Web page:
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Tips For Choosing Eco-Friendly Toys

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Young children have a natural tendency to explore new objects with all of their senses-especially their hands and mouths. That's why it's so important to make sure the toys we give them are green and healthy! Here are some tips for choosing eco-friendly toys.

What Makes a Toy Green?

Non-Toxicity: Scientists have already confirmed that ingesting lead paint poses a serious health risk to children's health. Although more studies are needed, early studies have also suggested that certain chemical compounds, like BPA or phalates, may be linked to cancer and hormone disruption. When buying plastic or painted toys, look for "lead-free" and "phalate-free" on the label. Better yet, avoid plastics altogether.

Safety and Age Appropriateness: Make sure you select toys that are appropriate in age and skill level for the child they are intended for. Check them regularly for loose or damaged parts that could lead to choking hazards or other accidental injuries.

Reduced Environmental Impact: To be considered truly eco-friendly, the entire life-cycle of a toy (from "cradle to the grave") should be looked at from the standpoint of its total impact on the environment. This includes where it was manufactured, how it was manufactured, its longevity and durability, and its ability to be reused and recycled.

What To Look For:

Renewable Resources: Wooden toys (especially when sustainable certified) and toys made from organic fibers are a good alternative to toys made from petroleum-based plastics. Not only do they reduce the risk of exposure to potential toxins, but they are made from renewable resources. Wood toys that are FSC certified, means the wood you're buying was grown and harvested responsibly. Toys made from organic fibers (cotton, bamboo, wool) means that no herbicides or pesticides were used in growing the plants or dying the fibers.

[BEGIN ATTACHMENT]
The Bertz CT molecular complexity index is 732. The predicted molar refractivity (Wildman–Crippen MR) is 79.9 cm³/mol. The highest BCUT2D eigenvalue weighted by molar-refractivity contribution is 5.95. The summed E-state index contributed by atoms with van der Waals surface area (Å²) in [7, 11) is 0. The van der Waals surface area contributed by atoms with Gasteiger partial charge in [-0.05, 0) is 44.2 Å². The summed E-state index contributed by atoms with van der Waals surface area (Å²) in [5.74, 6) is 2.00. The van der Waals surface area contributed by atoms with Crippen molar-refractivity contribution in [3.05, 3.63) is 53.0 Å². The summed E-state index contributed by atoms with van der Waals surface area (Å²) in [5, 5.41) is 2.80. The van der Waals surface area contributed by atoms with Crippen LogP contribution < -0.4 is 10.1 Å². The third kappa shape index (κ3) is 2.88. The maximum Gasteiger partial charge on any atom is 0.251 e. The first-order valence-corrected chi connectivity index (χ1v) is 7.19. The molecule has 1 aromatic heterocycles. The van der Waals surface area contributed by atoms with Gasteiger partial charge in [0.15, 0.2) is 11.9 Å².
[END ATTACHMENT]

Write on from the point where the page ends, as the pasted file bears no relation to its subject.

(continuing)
Low or No Energy Use: Eco-friendly toys are usually designed to stimulate a child's imagination, not over-stimulate their senses with noisy bells and whistles. Look for simple, quiet toys that use little or no energy, or at least come with rechargeable batteries to help eliminate waste.

Locally Made: Eighty percent of the toys purchased in the United States are made overseas-the majority in China, where environmental and safety standards are weak. Supporting locally manufactured toys helps reduce the energy and pollution associated with shipping products overseas.

Minimal Packaging: Sometimes the packaging for a single item can be more than twice the size of the item itself. Less packaging equals less waste.

Durability of Construction: When purchasing new toys, keep the toy's potential longevity on your mind. Will you have to replace it in a matter of months, or will you be able to hand it down or pass it along to another lucky child?

More Information:

Companies that are lead-free:

  • Legos
  • Crayola
  • IKEA
  • K'Nex
  • Leap Frog
  • Playmobil
  • RoyToy
  • Vermont Teddy Bear

Lead-free and Eco-friendly Kids Toys on the Internet:

Lead Toy Recalls:

About The Author: Ellen Brown is an environmental writer and photographer and the owner of Sustainable Media, an environmental media company that specializes in helping businesses and organizations promote eco-friendly products and services. Contact her on the web at http://www.sustainable-media.com

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